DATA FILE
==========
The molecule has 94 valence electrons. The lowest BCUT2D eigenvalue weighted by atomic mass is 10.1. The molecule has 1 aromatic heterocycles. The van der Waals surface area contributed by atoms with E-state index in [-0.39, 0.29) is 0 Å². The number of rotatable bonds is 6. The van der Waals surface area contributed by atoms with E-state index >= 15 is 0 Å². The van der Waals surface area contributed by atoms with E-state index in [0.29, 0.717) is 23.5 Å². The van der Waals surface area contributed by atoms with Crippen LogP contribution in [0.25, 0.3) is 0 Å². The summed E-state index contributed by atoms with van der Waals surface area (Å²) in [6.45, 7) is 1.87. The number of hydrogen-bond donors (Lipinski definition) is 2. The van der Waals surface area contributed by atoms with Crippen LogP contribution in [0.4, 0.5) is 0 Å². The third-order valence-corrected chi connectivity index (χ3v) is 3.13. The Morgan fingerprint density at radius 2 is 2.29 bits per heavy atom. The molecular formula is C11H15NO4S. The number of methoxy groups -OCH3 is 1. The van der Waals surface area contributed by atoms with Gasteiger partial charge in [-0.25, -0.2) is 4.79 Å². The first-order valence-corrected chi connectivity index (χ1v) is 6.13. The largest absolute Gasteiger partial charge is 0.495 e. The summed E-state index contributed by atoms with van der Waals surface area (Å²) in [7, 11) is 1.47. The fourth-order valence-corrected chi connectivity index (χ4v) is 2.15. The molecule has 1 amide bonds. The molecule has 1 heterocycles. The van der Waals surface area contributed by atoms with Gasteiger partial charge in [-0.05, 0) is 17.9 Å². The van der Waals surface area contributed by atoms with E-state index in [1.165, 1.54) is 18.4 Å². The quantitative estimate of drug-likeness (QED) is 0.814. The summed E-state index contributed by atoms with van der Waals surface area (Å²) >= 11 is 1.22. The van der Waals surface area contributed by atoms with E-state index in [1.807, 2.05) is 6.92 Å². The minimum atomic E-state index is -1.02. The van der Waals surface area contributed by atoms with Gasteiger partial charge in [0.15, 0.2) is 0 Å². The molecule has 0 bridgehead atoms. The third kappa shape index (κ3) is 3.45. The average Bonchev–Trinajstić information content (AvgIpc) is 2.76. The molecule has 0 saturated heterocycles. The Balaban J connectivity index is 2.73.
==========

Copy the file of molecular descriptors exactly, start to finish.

The molecule has 94 valence electrons. The lowest BCUT2D eigenvalue weighted by atomic mass is 10.1. The molecule has 1 aromatic heterocycles. The van der Waals surface area contributed by atoms with E-state index in [-0.39, 0.29) is 0 Å². The number of rotatable bonds is 6. The van der Waals surface area contributed by atoms with E-state index >= 15 is 0 Å². The van der Waals surface area contributed by atoms with E-state index in [0.29, 0.717) is 23.5 Å². The van der Waals surface area contributed by atoms with Crippen LogP contribution in [0.25, 0.3) is 0 Å². The summed E-state index contributed by atoms with van der Waals surface area (Å²) in [6.45, 7) is 1.87. The number of hydrogen-bond donors (Lipinski definition) is 2. The van der Waals surface area contributed by atoms with Crippen LogP contribution in [0.4, 0.5) is 0 Å². The third-order valence-corrected chi connectivity index (χ3v) is 3.13. The Morgan fingerprint density at radius 2 is 2.29 bits per heavy atom. The molecular formula is C11H15NO4S. The number of methoxy groups -OCH3 is 1. The van der Waals surface area contributed by atoms with Gasteiger partial charge in [-0.25, -0.2) is 4.79 Å². The first-order valence-corrected chi connectivity index (χ1v) is 6.13. The largest absolute Gasteiger partial charge is 0.495 e. The summed E-state index contributed by atoms with van der Waals surface area (Å²) in [7, 11) is 1.47. The fourth-order valence-corrected chi connectivity index (χ4v) is 2.15. The molecule has 1 amide bonds. The molecule has 1 heterocycles. The van der Waals surface area contributed by atoms with Gasteiger partial charge in [-0.05, 0) is 17.9 Å². The van der Waals surface area contributed by atoms with E-state index in [1.165, 1.54) is 18.4 Å². The quantitative estimate of drug-likeness (QED) is 0.814. The summed E-state index contributed by atoms with van der Waals surface area (Å²) >= 11 is 1.22. The van der Waals surface area contributed by atoms with E-state index in [1.807, 2.05) is 6.92 Å². The minimum atomic E-state index is -1.02. The van der Waals surface area contributed by atoms with Gasteiger partial charge in [0.15, 0.2) is 0 Å². The molecule has 0 bridgehead atoms. The third kappa shape index (κ3) is 3.45. The average Bonchev–Trinajstić information content (AvgIpc) is 2.76. The molecule has 0 saturated heterocycles. The Balaban J connectivity index is 2.73.